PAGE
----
Twitter resignations are happening in mass and many are wondering how this is affecting the company and what happened to Twitter now.
This latest purge at Twitter comes after Musk recently let go of hundreds of workers who had insulted or made fun of him in tweets and internal communications. Musk then gave all staff until Thursday at 5 PM ET to answer “yes” on a Google form if they want to continue on for “Twitter 2.0”; if they don’t, today is their last day of work and they will receive a severance payout.
Immediately following the deadline, hundreds of workers began sending goodbye comments and salute emojis on Twitter’s Slack, declaring that they had rejected Musk’s demand. One departing worker said on Slack, “I’m not pressing the button. My watch ends with Twitter 1.0. I do not wish to be part of Twitter 2.0.”
Twitter resignations explained: What happened to Twitter now?
Thanks to Musk abruptly firing about half of the 7,500-person workforce when he took over and the resignations that followed, Twitter had approximately 2,900 workers left before the deadline on Thursday. Given the volume of resignations this week, both outgoing and remaining Twitter workers stated that they anticipate the platform to start experiencing outages shortly. One person mentioned that they had seen “legendary engineers” and other people they looked up to depart one at a time.
A Twitter staffer stated:
“It feels like all the people who made this place incredible are leaving. It will be extremely hard for Twitter to recover from here, no matter how hardcore the people who remain try to be.”
According to other workers, some “critical” teams at Twitter have now quit entirely or almost entirely. This comprises the front-end and traffic teams at Twitter, who direct engineering requests to the appropriate backend services. Every engineer at the firm uses the core system libraries that are maintained by the same team that left Twitter. Without this crew, you cannot run Twitter, a leaving worker remarked.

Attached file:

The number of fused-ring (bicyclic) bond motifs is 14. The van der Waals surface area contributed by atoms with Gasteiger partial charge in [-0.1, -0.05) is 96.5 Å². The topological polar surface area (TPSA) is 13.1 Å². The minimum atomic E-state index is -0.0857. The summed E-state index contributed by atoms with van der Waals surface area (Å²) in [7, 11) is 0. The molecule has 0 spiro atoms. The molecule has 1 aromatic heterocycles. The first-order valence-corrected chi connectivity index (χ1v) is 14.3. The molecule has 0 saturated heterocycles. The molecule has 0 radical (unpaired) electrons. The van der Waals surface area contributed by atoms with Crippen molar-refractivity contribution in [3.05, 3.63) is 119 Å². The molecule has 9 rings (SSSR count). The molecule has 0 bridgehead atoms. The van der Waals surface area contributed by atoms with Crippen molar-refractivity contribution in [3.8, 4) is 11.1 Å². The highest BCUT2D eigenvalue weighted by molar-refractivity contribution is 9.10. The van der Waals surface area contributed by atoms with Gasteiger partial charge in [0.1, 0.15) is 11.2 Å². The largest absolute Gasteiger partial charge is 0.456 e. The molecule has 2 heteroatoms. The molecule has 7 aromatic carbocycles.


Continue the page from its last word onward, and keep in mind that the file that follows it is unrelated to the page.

Many employees left Twitter’s “Command Center” team, a team of engineers that is available around the clock and serves as a central hub for internal difficulties, posted about their leaving as well. Someone who is familiar with the team’s procedures remarked, “If they go down, there is no one to call when shit breaks,” Additionally, a significant portion of the Twitter API management team has been eliminated.
Musk wrote on Twitter on Thursday night: “The best people are staying, so I’m not super worried.”
As the new owner of Twitter, his first objective has been to completely revamp the company’s workplace culture. This week, he wrote in an email to staff members: “Going forward, to build a breakthrough Twitter 2.0 and succeed in an increasingly competitive world, we will need to be extremely hardcore. This will mean working long hours at high intensity. Only exceptional performance will constitute a passing grade.”
Musk’s managerial style has become unpopular with many workers, and Musk has grown fearful that they may destroy the business. According to staff members who attended the discussion, he met with a small group of senior engineers earlier on Thursday to learn why so many of them intended to go. An unsigned email was issued to staff members just after Musk’s deadline to decide whether to continue at the firm passed, informing them that badge access to the offices was “effective immediately” halted until Monday.
Even though they haven’t had a chance to evaluate their separation agreements, departing Twitter employees have been assured that they would get at least three months of compensation. Even though Musk has stated that “exceptional” performance will earn stock options similar to what they do at SpaceX, his other privately owned company, employees who choose to stay are unsure of how Musk expects to award them with stock now that Twitter is a private corporation.
Is Twitter dying?
While claiming that Twitter is dying is harsh, it is safe to say that the company has not been going on an upwards trajectory since Elon’s takeover. Many users are migrating to other platforms such as Mastodon, and employees are either resigning or being fired. Only time will tell if Twitter will be able to turn the tide and change the public negative opinion that formed under Musk’s brief leadership.
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